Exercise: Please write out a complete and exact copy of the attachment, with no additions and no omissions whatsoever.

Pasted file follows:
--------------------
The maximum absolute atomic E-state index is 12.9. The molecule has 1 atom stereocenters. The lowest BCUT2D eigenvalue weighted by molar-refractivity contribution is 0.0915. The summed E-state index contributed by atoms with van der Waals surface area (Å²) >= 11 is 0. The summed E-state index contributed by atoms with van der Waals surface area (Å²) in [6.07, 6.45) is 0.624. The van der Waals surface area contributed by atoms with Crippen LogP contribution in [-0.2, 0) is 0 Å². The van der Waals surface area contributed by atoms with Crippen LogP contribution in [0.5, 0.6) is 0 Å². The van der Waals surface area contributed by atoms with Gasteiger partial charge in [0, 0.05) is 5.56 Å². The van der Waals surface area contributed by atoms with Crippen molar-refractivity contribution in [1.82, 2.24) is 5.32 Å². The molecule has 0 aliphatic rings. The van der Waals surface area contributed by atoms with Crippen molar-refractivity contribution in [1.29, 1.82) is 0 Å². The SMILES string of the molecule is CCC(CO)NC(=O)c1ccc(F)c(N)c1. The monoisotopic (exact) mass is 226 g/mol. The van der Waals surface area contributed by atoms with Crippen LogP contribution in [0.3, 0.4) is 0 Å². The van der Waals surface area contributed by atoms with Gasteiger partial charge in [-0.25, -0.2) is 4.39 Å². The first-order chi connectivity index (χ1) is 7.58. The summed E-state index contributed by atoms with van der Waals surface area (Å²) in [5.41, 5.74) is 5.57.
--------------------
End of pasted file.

The maximum absolute atomic E-state index is 12.9. The molecule has 1 atom stereocenters. The lowest BCUT2D eigenvalue weighted by molar-refractivity contribution is 0.0915. The summed E-state index contributed by atoms with van der Waals surface area (Å²) >= 11 is 0. The summed E-state index contributed by atoms with van der Waals surface area (Å²) in [6.07, 6.45) is 0.624. The van der Waals surface area contributed by atoms with Crippen LogP contribution in [-0.2, 0) is 0 Å². The van der Waals surface area contributed by atoms with Crippen LogP contribution in [0.5, 0.6) is 0 Å². The van der Waals surface area contributed by atoms with Gasteiger partial charge in [0, 0.05) is 5.56 Å². The van der Waals surface area contributed by atoms with Crippen molar-refractivity contribution in [1.82, 2.24) is 5.32 Å². The molecule has 0 aliphatic rings. The van der Waals surface area contributed by atoms with Crippen molar-refractivity contribution in [1.29, 1.82) is 0 Å². The SMILES string of the molecule is CCC(CO)NC(=O)c1ccc(F)c(N)c1. The monoisotopic (exact) mass is 226 g/mol. The van der Waals surface area contributed by atoms with Crippen LogP contribution in [0.3, 0.4) is 0 Å². The van der Waals surface area contributed by atoms with Gasteiger partial charge in [-0.25, -0.2) is 4.39 Å². The first-order chi connectivity index (χ1) is 7.58. The summed E-state index contributed by atoms with van der Waals surface area (Å²) in [5.41, 5.74) is 5.57.